" ‘This is a great way for the bishops to step back from their responsibility of being shepherds,’ said Matthew Gallagher, executive director of the gay Catholic group Dignity/USA. ‘They blame the crisis on the gay priests, and now they’re going to blame the witch hunt on’ the review board.

"Some Catholic leaders, however, cautioned against a rush to blame gay men for the problem. ‘Homosexuals are normally, I’m told, attracted to homosexual men. So it’s unfair to homosexuals, to the gay community, to scapegoat them,’ Chicago Cardinal Francis George said.

"Bishop Wilton Gregory, president of the U.S. Conference of Catholic Bishops, said the gay issue is just one of many that needs to be considered.

" ‘We do not wish to disparage or in any way to denigrate the very generous and faithful service of any of our priests who may be homosexually oriented but have been absolutely faithful to the promises they made,’ he said."

Eckstrom also reported that some bishops favor the "Bevilacqua model," after former Philadelphia archbishop Anthony Cardinal Bevilacqua, who prohibited the admission of homosexuals to his seminary.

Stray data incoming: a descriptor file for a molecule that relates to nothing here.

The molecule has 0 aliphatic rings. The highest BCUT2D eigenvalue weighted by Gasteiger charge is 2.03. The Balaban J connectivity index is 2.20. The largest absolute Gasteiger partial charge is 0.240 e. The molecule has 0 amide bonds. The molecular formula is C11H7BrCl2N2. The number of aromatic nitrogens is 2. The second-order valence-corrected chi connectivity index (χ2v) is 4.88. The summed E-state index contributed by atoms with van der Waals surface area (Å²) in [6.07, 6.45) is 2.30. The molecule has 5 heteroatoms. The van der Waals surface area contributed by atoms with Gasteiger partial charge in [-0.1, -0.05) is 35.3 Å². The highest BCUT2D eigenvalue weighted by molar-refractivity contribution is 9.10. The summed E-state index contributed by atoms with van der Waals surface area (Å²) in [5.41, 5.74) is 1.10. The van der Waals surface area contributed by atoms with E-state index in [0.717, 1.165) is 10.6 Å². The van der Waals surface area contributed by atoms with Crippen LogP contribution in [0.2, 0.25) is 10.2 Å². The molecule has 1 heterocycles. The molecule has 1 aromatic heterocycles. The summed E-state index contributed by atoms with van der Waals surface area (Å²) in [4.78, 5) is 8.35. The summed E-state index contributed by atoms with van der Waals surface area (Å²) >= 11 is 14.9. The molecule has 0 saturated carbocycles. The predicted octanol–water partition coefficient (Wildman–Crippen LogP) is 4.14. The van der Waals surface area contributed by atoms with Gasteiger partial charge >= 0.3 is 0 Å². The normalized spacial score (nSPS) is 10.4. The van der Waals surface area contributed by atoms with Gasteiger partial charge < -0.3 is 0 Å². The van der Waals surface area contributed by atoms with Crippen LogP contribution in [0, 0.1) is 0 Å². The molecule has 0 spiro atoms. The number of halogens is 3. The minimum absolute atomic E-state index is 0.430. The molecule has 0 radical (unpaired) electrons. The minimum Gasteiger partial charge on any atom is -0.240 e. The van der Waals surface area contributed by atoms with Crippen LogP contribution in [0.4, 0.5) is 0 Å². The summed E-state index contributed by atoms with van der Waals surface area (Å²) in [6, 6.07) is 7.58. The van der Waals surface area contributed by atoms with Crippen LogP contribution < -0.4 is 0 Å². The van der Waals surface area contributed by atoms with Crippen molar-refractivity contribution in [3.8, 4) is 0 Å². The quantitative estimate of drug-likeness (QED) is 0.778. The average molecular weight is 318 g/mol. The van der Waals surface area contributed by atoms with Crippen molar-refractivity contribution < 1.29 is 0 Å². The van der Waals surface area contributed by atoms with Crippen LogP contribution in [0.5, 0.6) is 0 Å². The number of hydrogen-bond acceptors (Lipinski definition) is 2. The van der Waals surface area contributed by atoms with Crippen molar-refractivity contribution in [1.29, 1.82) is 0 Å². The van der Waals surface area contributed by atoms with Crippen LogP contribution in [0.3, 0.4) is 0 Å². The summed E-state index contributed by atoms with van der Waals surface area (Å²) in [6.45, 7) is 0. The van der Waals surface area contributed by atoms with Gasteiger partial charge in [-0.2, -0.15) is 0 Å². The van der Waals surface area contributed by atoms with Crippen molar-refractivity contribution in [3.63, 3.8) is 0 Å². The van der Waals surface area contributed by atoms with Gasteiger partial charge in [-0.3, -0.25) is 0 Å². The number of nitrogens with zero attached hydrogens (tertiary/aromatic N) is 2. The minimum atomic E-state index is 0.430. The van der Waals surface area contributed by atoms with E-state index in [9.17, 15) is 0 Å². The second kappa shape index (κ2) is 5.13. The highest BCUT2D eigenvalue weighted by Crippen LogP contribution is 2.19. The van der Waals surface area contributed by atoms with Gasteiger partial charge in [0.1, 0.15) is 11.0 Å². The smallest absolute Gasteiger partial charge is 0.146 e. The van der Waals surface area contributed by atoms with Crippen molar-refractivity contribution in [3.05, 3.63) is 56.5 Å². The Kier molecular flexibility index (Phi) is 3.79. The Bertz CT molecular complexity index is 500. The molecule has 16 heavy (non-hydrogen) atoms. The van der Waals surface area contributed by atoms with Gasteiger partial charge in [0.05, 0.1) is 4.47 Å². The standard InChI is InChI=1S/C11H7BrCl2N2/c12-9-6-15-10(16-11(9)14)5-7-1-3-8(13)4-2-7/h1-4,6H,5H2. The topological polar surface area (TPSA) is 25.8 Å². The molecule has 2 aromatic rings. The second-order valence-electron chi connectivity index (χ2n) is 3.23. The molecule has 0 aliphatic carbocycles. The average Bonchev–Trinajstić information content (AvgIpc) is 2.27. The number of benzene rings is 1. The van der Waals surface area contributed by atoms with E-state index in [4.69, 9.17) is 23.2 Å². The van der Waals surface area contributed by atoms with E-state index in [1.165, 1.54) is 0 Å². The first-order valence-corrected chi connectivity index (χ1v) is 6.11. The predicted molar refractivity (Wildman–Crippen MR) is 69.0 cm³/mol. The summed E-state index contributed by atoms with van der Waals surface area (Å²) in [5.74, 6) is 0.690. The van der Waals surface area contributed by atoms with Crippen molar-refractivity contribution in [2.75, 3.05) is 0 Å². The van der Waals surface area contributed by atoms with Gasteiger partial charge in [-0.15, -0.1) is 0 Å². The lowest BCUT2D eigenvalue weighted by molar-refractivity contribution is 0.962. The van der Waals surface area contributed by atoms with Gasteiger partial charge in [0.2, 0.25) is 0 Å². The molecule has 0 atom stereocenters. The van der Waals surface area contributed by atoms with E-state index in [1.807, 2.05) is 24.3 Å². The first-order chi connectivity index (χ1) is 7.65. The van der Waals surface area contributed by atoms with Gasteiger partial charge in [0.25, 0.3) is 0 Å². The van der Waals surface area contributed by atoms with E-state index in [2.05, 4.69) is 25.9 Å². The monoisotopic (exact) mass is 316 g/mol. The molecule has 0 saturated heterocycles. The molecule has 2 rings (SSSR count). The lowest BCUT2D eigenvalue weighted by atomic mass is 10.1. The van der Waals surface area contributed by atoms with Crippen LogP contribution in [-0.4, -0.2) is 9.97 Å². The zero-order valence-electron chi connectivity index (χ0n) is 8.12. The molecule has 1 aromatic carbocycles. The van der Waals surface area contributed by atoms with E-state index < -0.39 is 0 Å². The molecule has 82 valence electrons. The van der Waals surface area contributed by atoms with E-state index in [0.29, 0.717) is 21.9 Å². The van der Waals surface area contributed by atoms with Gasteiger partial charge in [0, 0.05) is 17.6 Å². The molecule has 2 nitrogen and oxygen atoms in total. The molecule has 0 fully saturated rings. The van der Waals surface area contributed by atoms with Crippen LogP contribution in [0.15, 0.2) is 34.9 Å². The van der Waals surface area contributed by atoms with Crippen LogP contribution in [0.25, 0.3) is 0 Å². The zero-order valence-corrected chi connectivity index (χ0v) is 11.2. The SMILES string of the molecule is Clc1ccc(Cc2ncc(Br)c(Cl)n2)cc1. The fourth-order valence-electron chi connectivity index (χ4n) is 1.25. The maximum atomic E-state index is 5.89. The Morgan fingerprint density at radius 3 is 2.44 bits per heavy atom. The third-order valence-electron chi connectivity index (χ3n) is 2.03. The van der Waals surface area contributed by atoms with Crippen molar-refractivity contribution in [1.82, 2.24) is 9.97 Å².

The top three officers of the United States Conference of Catholic Bishops, Bishop Gregory, Bishop William Skylstad, and Bishop Joseph Galante are all opposed to the ban, which sets them in opposition to John Paul II and most of the prefects of major Vatican congregations.

The Opposition

Opposing the admission of homosexuals to seminaries, and the ordination of homosexuals currently in training, are such priests as a professor in Rome (featured in this week’s From the Mail column) who warns in part: